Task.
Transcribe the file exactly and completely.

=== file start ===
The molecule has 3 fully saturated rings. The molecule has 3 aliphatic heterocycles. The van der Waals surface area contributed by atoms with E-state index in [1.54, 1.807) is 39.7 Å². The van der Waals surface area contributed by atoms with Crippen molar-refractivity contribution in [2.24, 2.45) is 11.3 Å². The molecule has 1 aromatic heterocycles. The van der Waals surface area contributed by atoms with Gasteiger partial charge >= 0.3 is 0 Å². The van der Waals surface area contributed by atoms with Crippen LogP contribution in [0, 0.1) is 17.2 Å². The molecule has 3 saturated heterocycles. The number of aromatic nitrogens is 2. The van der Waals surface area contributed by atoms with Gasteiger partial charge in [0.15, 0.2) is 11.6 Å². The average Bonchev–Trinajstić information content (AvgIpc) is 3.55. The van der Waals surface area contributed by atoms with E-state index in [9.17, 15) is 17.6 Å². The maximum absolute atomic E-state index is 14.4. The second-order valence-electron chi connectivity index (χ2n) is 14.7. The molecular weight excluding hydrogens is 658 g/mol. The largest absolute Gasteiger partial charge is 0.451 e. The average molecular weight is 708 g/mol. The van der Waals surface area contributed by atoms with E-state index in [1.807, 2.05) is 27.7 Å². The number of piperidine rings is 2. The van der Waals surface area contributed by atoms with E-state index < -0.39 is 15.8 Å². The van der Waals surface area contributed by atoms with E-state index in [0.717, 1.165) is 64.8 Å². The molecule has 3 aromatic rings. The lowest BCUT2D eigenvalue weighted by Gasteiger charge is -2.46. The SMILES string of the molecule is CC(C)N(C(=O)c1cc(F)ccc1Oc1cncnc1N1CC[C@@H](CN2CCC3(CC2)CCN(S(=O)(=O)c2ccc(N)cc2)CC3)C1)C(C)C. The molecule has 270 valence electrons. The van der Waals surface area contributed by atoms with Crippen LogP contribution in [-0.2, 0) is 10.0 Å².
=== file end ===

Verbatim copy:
The molecule has 3 fully saturated rings. The molecule has 3 aliphatic heterocycles. The van der Waals surface area contributed by atoms with E-state index in [1.54, 1.807) is 39.7 Å². The van der Waals surface area contributed by atoms with Crippen molar-refractivity contribution in [2.24, 2.45) is 11.3 Å². The molecule has 1 aromatic heterocycles. The van der Waals surface area contributed by atoms with Gasteiger partial charge >= 0.3 is 0 Å². The van der Waals surface area contributed by atoms with Crippen LogP contribution in [0, 0.1) is 17.2 Å². The molecule has 3 saturated heterocycles. The number of aromatic nitrogens is 2. The van der Waals surface area contributed by atoms with Gasteiger partial charge in [0.15, 0.2) is 11.6 Å². The average Bonchev–Trinajstić information content (AvgIpc) is 3.55. The van der Waals surface area contributed by atoms with E-state index in [9.17, 15) is 17.6 Å². The maximum absolute atomic E-state index is 14.4. The second-order valence-electron chi connectivity index (χ2n) is 14.7. The molecular weight excluding hydrogens is 658 g/mol. The largest absolute Gasteiger partial charge is 0.451 e. The average molecular weight is 708 g/mol. The van der Waals surface area contributed by atoms with E-state index in [1.807, 2.05) is 27.7 Å². The number of piperidine rings is 2. The van der Waals surface area contributed by atoms with E-state index < -0.39 is 15.8 Å². The van der Waals surface area contributed by atoms with E-state index in [0.717, 1.165) is 64.8 Å². The molecule has 3 aromatic rings. The lowest BCUT2D eigenvalue weighted by Gasteiger charge is -2.46. The SMILES string of the molecule is CC(C)N(C(=O)c1cc(F)ccc1Oc1cncnc1N1CC[C@@H](CN2CCC3(CC2)CCN(S(=O)(=O)c2ccc(N)cc2)CC3)C1)C(C)C. The molecule has 270 valence electrons. The van der Waals surface area contributed by atoms with Crippen LogP contribution in [-0.2, 0) is 10.0 Å².